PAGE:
Electrolux builds on 70% rule

When Electrolux launched a new washing machine recently in Brazil its engineers wanted to include a separate ultrasonic pen to blast the dirt from things like muddy football kits. But in a blind consumer test it received only about 50 per cent of preferences against the best-selling rival products.

So the engineers went back to the drawing build and made the pen an integral part of the machine. At the next blind test 90 per cent of consumers preferred the Electrolux machine.

The so-called 70 per cent rule - that a prototype has to receive at least that amount of consumer preferences to be developed - is just one of the ways that Keith McLoughlin is trying to put his stamp as chief executive on the Swedish appliances maker.

He wants to shift it away from being seen as a manufacturer and towards being perceived as a consumer company.

Few companies have been through the amount of restructuring Electrolux has in the past decade as it seeks to compete against its largest rival, Whirlpool of the US, in selling vacuum cleaners, washing machines and ovens to consumers around the globe. 

Largely under its former chief executive Hans Straberg, in charge until 18 months ago, Electrolux has closed no fewer than 34 factories in the past 16 years.

It has shifted production away from high-cost countries such as Germany to emerging markets and slashed thousands of jobs in the process.

Now, Mr McLoughlin is subtly trying to change the Swedish group by putting a bigger focus on growth and trying to move the brand more upmarket by strengthening the company's design, marketing and innovation functions.

"What we are trying to do is build off the history of generating cash flow," he says in an interview.

"We want to invest a portion of that productivity into growth and have a focus on innovation. So we have increased investment in R&D, marketing and design. And the global heads of those three report directly to me."

One problem was the slightly downmarket feel of its core Electrolux brand in markets such as the UK. So Mr McLoughlin pushed for the launch of professional kitchen appliances for home users.

"It is about growth," he says. "But it is also about supporting the brand strategy."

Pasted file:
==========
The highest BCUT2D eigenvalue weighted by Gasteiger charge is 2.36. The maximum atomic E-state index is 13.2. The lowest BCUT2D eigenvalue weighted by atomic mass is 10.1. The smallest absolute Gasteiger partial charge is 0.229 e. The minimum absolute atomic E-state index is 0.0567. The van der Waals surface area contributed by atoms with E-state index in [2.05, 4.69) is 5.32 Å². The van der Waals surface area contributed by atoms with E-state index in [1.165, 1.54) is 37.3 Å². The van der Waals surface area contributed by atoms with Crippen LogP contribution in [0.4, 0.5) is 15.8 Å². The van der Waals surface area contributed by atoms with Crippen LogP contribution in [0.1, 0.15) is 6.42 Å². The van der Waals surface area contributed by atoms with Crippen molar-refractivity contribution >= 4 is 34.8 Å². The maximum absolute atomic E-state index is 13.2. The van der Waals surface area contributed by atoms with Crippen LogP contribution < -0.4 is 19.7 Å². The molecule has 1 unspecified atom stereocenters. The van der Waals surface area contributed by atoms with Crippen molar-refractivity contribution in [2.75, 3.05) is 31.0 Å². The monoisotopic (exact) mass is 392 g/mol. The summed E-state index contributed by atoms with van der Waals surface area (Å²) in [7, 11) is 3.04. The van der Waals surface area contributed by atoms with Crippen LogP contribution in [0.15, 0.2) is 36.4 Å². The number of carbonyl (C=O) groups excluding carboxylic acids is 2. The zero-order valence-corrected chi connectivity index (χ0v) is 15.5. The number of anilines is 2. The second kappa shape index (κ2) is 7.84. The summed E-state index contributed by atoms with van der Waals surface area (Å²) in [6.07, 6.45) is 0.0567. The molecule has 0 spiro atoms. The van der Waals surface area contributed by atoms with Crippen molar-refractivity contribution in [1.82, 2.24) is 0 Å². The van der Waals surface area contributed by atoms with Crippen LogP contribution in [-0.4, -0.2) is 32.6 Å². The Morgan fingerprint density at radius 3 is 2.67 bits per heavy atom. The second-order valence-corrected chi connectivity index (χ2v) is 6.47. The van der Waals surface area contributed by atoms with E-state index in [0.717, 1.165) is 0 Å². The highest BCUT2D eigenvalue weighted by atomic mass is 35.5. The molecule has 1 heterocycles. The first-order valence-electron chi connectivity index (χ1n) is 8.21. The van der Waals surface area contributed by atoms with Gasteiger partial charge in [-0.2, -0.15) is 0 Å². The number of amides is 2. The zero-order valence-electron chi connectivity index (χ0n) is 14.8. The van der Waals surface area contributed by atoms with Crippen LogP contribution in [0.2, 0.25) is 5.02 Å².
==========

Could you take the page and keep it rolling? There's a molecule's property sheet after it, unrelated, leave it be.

The approach is winning some plaudits from analysts and investors. "They are in an industry where you have to run to stand still," says one top-10 shareholder. "It is becoming a very different company. But it is clear that Electrolux hasn't had a brand equity that is the same across Europe."

The strategy is bearing fruit. Electrolux's shares are up 65 per cent in the past year, beating a 28 per cent rise for the broader Stockholm market.

Swedish analysts are generally positive, even if they are not enamoured of everything. One points to his turnaround of the US business in difficult circumstances, reviving the Frigidaire brand and improving profitability in a declining market.

"He is very common sense which hasn't been the case before. It is a tough industry to be in. People want to pay less but get more features," the analyst says, before adding: "He is very American and with everything that comes with. He is a bit of a car salesman; sometimes I wish he would tell it like it is."

Mr McLoughlin himself is unapologetic about how uncomfortable his focus on design and technology can make some employees.

Talking about the 70 per cent rule, he says in some markets such as Asia it was a struggle in the beginning: "For a while I was the most hated person in Electrolux. It is a high hurdle to get over. It caused a lot of angina. You stay firm to it. And people started to pass the first time, and then a second one and you gain momentum."

Growth is predominantly expected to come from Electrolux's existing operations. Of its 13 per cent rise in revenues year-to-date, Mr McLoughlin says 6 per cent came organically, 6 per cent from acquisitions and 1 per cent from currency.

"We want to do one or two digestible acquisitions a year and get 1-2 per cent growth from acquisitions," he says. 

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